Thank you for the link to ACCAN's response. I have not yet made a thorough study of it but from my perusal CSG and Priority Assistance still stand out as issues that may not have been adequately addressed.
CSG in many cases is required to be waived to get a NBN connection from providers. I have not collated numbers on who require waivers yet but I will attempt to do so as soon as I can. ACCAN certainly respond to CSG concerns when an RSP provides it but (and I may have to correct this on deeper study) have not addressed the propensity for RSPs to require waivers and thus not offer any CSG to their clients.
The Govt response does make a statement about these waivers "A number of retail providers ask their customers to waive the CSG. In these circumstances, it would be inappropriate for rebates or compensation to be paid to retail providers unless effective pass-through mechanisms were in place to ensure payments flowed through to end-users. The ACCC does not have the appropriate regulatory powers to deliver this, which underscores the need to consider service standards across the whole chain of delivery.". Of course the desire behind this is to limit the cost to the NBN when it fails to deliver to a service standard, ie if the RSP requires waiver of GSG by it's customers then nbn Co will not compensate an RSP when it fails to meet a standard under it's WBA3. It also acknowledges the ACCC is powerless in reality to require RSPs to remove these waiver conditions. I see this as an abhorrent situation for consumers.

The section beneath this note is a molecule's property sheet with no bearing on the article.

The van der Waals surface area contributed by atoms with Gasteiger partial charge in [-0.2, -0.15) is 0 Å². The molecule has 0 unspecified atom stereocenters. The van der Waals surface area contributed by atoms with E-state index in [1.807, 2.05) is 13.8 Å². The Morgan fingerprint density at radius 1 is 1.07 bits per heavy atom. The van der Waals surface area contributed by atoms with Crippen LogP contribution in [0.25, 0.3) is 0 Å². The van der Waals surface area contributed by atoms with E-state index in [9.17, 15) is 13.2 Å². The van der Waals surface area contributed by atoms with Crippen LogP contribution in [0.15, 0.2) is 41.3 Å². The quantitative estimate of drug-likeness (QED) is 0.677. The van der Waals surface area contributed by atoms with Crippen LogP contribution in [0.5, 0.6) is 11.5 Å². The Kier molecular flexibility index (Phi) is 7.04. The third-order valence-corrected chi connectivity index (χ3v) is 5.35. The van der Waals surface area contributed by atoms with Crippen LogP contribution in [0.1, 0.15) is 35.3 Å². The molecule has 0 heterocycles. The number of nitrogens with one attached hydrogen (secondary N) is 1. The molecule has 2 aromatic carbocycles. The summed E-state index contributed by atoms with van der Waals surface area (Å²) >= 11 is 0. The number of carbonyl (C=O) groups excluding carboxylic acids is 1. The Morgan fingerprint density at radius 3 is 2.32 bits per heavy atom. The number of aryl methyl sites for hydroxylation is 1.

This desire to reduce or remove compensation to RSPs who have waiver conditions will further impact consumers as the nbn Co will have no real incentive to fix any fault that is affecting that RSP. So what is needed is that CSG, or whatever incarnation it will take under the NBN must be set as a universal right for any consumer and the ability to have waivers should be withdrawn in light of that universal right.
This somewhat flows on to Priority Assistance (PA), in that if a waiver is in place there is no penalty for un-timely repairs/reconnections or alternate service provision if a NBN service fails. Also almost no RSP has any requirement/obligation anyway to provide a PA under the current legacy system and this has on-flowed to the NBN. Optus have removed their PA type service and I see this as them using the changeover to the NBN as a reason, impetus, or incentive to do so. In some ways you can't blame them as now most faults will occur due to failures of the NBN infrastructure over which no RSP has any real power to rectify.
This problem of fixes to faults is also impacted by the " below 90% service standard" rule which means an individual could have no service but an RSP may receive no compensation and the nbn Co would have no incentive to fix a fault because the NBN service provision to the RSP overall is above that 90%. Why then would an RSP, unless legislatively required to do so, provide either a PA service or a CSG to their customers.
Anyway I think I need to let the information percolate a bit more before I add to my diatribe.